National 55 mph speed limit? How it impacts us
With national gas prices topping $4.00 a gallon, consumers are being forced to change their driving habits. Those habits could become law if congress agrees to implement a national 55 mph speed limit.
David Greene works with the Fuel Economy Information Program at Oak Ridge National Laboratory in Tennessee. The organization works closely with the Environmental Protection Agency regarding fuel economy.
Greene says such implementation would help us consume less fuel per mile because vehicles will experience less aerodynamic drag.
Aerodynamic drag is the force required to push the air out of the way of the vehicle as you drive. That force will increase with speed. So with most vehicles, reducing speed by five miles per hour would save about seven or eight percent of fuel, according to Greene.
Congress in 1974 set a national 55 mph speed limit because of energy shortages caused by the Arab oil embargo. The speed limit was repealed in 1995.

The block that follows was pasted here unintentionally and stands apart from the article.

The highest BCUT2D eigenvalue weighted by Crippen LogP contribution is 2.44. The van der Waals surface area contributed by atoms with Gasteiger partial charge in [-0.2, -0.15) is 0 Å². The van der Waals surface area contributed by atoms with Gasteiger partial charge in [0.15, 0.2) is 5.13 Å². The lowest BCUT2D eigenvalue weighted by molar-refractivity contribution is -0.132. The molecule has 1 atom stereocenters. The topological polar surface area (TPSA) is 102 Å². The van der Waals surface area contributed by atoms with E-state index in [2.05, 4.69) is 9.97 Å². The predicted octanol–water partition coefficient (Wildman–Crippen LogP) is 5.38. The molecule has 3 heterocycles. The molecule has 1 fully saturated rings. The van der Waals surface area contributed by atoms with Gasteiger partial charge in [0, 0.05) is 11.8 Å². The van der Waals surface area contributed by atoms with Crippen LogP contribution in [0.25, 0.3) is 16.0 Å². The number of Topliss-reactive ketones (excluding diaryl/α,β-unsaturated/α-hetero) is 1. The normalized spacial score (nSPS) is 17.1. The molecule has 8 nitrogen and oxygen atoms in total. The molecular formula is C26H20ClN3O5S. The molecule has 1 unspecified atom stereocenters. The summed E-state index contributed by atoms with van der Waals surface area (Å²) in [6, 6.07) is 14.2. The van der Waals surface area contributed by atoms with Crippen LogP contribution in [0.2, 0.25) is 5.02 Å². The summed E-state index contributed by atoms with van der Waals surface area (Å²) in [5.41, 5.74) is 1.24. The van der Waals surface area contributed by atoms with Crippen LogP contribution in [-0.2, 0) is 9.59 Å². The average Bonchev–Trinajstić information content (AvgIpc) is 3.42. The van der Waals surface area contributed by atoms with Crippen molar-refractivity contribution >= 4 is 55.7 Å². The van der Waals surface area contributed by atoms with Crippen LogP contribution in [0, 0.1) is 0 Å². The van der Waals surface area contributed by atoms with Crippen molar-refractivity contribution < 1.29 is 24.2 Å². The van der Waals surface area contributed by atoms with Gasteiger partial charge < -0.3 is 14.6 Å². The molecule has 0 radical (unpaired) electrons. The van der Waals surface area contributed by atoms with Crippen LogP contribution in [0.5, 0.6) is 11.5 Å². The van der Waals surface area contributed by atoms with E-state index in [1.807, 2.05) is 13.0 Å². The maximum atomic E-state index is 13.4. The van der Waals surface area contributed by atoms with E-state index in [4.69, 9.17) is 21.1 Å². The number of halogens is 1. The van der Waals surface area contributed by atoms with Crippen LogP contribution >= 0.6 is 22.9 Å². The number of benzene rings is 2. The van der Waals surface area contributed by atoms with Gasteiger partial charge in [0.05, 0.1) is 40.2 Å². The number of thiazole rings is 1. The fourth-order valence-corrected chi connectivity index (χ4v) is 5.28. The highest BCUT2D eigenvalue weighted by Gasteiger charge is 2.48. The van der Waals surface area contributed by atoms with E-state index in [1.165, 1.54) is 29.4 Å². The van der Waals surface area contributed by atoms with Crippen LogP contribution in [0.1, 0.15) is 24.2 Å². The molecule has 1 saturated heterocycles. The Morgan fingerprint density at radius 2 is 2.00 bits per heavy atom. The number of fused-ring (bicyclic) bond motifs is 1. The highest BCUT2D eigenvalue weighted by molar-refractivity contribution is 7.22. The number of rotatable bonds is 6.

The National Academy of Sciences conducted a study of a 55 mph speed limit about ten years ago. According to Greene, that study concluded the speed limit saved about one to two percent of on gas use nationally.
Another positive of reducing speed, is the decrease of traffic fatalities. That's due to the fact that the probability of a fatal or serious injury increases the faster the vehicle is going when it crashes.
When it all comes down to it, it's a matter of consumers choosing more money or less time.
''I think that for most people, the value of their time would exceed the value of the fuel saved, even at $4.00 a gallon, but for some people it would be worth their wild,'' says Greene.
''It's hard to say nationwide how we'd come out on that; on average, our time is probably worth more than the fuel we're saving.''
Greene notes the main thing that will assist in energy consumption will come in the form of the Energy Independence and Security Act put in place by President Bush that will raise fuel economy standards by 40%. However, that will take time and will not be in place until 2020.
Greene, however, does have some tips on saving energy without having to slow down. That includes avoiding frequent acceleration and deceleration, limiting the amount of heavy items you carry in your car and maintaining proper tire inflation.